Robert DeMaine, principal cellist with the Los Angeles Philharmonic and a fantastic soloist, wrote a piece on Facebook that he's kindly agreed to let me quote-
"Cellists, stop falling prey to "power". Too much Belgian bridge, high tension soundpost threatening to explode through the top. too many strings that could suspend the Golden Gate Bridge. For what? A couple more decibels. More old-fashioned setups and fewer options of string brands did not hurt Fournier, Du Pre', Rostropovich, et al. Stop wasting your money on 20 different high-gauge and high-tension strings, and for God's sake, have a French bridge cut for your instrument. The cello isn't a sax. Nor is it a violin. All cellos sound the same nowadays, and it's as disturbing trend. They're also HARD TO PLAY and bark back at you. There's one color to the sound: blinding yellow sunshine. Same color as the string winding, usually. But not the same sunshine as a louder-by-nature instrument (like the trumpet or bagpipes, which I both love). I, myself fell into this trap, and couldn't get out for decades, convinced the cello needed to be an Incredible-Hulk version of itself. Stop wasting resources, make your instrument easy to play again, and I guarantee you will thank yourself down the road. You will hate it at first, but the instrument loves it, and it will be easier and more enjoyable an experience to play. never in my life have I heard string players kvetch like cellists. let it be. let it settle. I followed my own advice, and will never go back. Overtones galore tickle the ear more than sheer power. What the ___ is that anyway? Your tone quality should be unusual, even unique. ?Don't be foolish. Cultivate your sound from that angle.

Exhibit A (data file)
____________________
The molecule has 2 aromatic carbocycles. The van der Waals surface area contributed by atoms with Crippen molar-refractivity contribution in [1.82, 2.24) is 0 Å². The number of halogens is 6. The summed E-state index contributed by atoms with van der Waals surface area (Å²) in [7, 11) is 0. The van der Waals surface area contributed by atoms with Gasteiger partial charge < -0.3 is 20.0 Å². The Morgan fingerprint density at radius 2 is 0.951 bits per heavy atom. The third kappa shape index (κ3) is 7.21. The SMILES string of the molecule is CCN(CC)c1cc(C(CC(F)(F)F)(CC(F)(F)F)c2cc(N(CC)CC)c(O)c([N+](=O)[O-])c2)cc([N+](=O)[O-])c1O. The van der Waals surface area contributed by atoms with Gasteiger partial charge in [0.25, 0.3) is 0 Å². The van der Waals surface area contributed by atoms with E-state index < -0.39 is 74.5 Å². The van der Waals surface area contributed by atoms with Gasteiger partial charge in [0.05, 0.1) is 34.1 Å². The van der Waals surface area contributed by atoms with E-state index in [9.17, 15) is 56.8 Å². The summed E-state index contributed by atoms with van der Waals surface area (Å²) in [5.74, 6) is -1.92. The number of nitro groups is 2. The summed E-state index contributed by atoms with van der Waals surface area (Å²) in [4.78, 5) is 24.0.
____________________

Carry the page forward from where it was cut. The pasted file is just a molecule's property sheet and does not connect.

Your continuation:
Here's Robert playing his Stradivarius cello and talking about strings, bow technique and expression

I just played Dvorak with the National Symphony of Guatemala-- French bridge, lower tension Thomastik-Infeld strings, and there were no problems. I didn't force, and I actually enjoyed myself so much. Find a bow that draws and liberates the sound rather than presses it further vertically. I'm luck to have bows which "free" the sound from the cello. "OK, DeMaine, you play a Strad and a Pajeot." Sure, it helps, but don't drink the Kool-Aid being promoted by the cello community at large. Don't end up with a viola with a pituitary gland disorder. Let the poor beast be a cello. The other stuff becomes an obstacle.

Addendum: convince yourself first. You'll be a happier person. And a better player and artist, and much more persuasive as a performer."

And, of course, if you can sound like Yo-Yo Ma your work and mine are done!

I think our Fine Cellos sound and play the best in each of several price and quality ranges. Contact us if you're interested in purchasing a cello!

2 comments:

  1. "Myung-wha" and "Finckel" are misspelled.

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    1. Corrections made. Thanks for your careful reading.